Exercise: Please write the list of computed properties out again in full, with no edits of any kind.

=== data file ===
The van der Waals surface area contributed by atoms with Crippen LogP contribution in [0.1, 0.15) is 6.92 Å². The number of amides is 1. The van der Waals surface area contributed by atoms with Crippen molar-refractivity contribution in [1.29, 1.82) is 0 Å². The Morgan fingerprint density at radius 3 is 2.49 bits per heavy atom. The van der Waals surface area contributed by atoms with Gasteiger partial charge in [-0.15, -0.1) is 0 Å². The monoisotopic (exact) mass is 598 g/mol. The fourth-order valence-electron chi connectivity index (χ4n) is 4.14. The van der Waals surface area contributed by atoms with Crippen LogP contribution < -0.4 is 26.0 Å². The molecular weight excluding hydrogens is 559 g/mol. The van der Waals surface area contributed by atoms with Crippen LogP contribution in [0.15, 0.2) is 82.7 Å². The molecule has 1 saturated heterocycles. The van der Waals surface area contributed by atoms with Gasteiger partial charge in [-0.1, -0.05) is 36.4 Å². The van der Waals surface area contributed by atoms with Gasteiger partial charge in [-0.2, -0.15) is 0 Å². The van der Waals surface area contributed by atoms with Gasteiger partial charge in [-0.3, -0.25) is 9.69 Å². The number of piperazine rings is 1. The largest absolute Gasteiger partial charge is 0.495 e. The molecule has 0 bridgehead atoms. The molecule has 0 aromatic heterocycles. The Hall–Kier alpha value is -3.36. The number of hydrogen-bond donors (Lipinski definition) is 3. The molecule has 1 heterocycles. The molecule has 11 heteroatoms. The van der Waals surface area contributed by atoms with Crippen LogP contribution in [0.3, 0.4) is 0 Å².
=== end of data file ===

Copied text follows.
The van der Waals surface area contributed by atoms with Crippen LogP contribution in [0.1, 0.15) is 6.92 Å². The number of amides is 1. The van der Waals surface area contributed by atoms with Crippen molar-refractivity contribution in [1.29, 1.82) is 0 Å². The Morgan fingerprint density at radius 3 is 2.49 bits per heavy atom. The van der Waals surface area contributed by atoms with Gasteiger partial charge in [-0.15, -0.1) is 0 Å². The monoisotopic (exact) mass is 598 g/mol. The fourth-order valence-electron chi connectivity index (χ4n) is 4.14. The van der Waals surface area contributed by atoms with Crippen LogP contribution < -0.4 is 26.0 Å². The molecular weight excluding hydrogens is 559 g/mol. The van der Waals surface area contributed by atoms with Crippen LogP contribution in [0.15, 0.2) is 82.7 Å². The molecule has 1 saturated heterocycles. The van der Waals surface area contributed by atoms with Gasteiger partial charge in [-0.1, -0.05) is 36.4 Å². The van der Waals surface area contributed by atoms with Gasteiger partial charge in [-0.2, -0.15) is 0 Å². The van der Waals surface area contributed by atoms with Gasteiger partial charge in [-0.3, -0.25) is 9.69 Å². The number of piperazine rings is 1. The largest absolute Gasteiger partial charge is 0.495 e. The molecule has 0 bridgehead atoms. The molecule has 0 aromatic heterocycles. The Hall–Kier alpha value is -3.36. The number of hydrogen-bond donors (Lipinski definition) is 3. The molecule has 1 heterocycles. The molecule has 11 heteroatoms. The van der Waals surface area contributed by atoms with Crippen LogP contribution in [0.3, 0.4) is 0 Å².